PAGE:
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One can define (Paragraph 1.5, page 10) a fibrant-object structure on a suitable cartesian closed category of topological spaces $\bf Top$, called the $\pi_0$-fibrant structure:

  1. A $\pi_0$-equivalence is a map inducing a bijection at the level of $\pi_0$
  2. A $\pi_0$-fibration is a continuous map $p\colon E\to B$ having the RLP with respect to the map $\{0\}\to [0,1]$ including the 0: $$ \begin{array}{ccc} \{0\} & \to & E \\ \downarrow &\nearrow_{\exists \alpha}& \downarrow p\\ [0,1] &\to_{\forall\gamma} & B \end{array} $$ Every property defining a fibrant structure can be easily shown in the way you see.

Now I'm interested in extending this. The natural definition for a $\pi_n$-equivalence is a map $A\to B$ indcuing isomorphisms $\pi_i(A)\to \pi_i(B)$ for all $0\le i\le n$.

What should a $\pi_n$-fibration be in order to define a fibrant structure $\pi_n\text{-}\bf Top$ for all $n\in\mathbb N$?

What if we "go to the limit" (and can it be done?) $\varinjlim_n \big(\pi_n\text{-}\bf Top\big)$ of these fibrant structures? Do we recover a known fibrant structure, obtained forgetting cofibrations and mutual lifting properties of a suitable model structure, on $\bf Top$?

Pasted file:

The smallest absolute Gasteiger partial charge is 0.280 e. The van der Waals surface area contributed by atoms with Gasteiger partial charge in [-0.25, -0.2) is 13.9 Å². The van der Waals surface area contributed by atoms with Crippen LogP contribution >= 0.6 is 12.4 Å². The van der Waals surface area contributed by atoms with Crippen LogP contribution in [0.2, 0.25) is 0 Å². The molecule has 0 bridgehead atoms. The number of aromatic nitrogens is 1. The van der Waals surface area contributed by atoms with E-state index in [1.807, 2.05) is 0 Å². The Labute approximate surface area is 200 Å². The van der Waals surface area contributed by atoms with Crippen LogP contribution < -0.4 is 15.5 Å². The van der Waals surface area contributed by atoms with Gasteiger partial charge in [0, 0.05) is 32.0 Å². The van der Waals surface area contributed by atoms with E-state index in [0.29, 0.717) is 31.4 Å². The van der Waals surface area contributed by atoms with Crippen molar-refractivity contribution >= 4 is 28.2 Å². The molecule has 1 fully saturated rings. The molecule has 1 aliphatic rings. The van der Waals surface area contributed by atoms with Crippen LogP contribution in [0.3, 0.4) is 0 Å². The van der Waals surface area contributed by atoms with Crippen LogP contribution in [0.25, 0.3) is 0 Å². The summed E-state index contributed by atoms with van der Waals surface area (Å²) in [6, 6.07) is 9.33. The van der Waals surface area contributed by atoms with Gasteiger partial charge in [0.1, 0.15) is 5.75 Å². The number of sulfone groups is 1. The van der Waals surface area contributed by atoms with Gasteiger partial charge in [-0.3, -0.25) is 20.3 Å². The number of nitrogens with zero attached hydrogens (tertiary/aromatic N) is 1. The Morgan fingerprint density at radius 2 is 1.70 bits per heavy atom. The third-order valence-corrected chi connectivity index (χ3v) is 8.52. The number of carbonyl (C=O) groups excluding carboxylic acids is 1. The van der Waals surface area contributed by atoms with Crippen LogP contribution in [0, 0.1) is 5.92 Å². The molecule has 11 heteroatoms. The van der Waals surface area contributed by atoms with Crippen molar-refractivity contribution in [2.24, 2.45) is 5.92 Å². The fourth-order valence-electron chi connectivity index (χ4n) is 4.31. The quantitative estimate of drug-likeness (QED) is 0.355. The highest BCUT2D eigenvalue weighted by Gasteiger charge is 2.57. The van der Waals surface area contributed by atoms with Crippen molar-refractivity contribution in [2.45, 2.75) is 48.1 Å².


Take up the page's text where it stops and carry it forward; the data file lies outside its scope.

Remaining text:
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I add as a comment what I tried to do: "having the RLP with respect to $\{0\}\to [0,1]$" can be generalized in "having the RLP with respect to any of the $i+2$ inclusions $\triangle_i\to \triangle_{i+1}$, $\triangle_i$ being the $i$-simplex. I strongly suspect I'm asking too much in some ways, and not enough in others. – Fosco Loregian Nov 10 '12 at 11:07
Probably this should be asked at mathoverflow ;). – Martin Brandenburg Nov 30 '12 at 10:58

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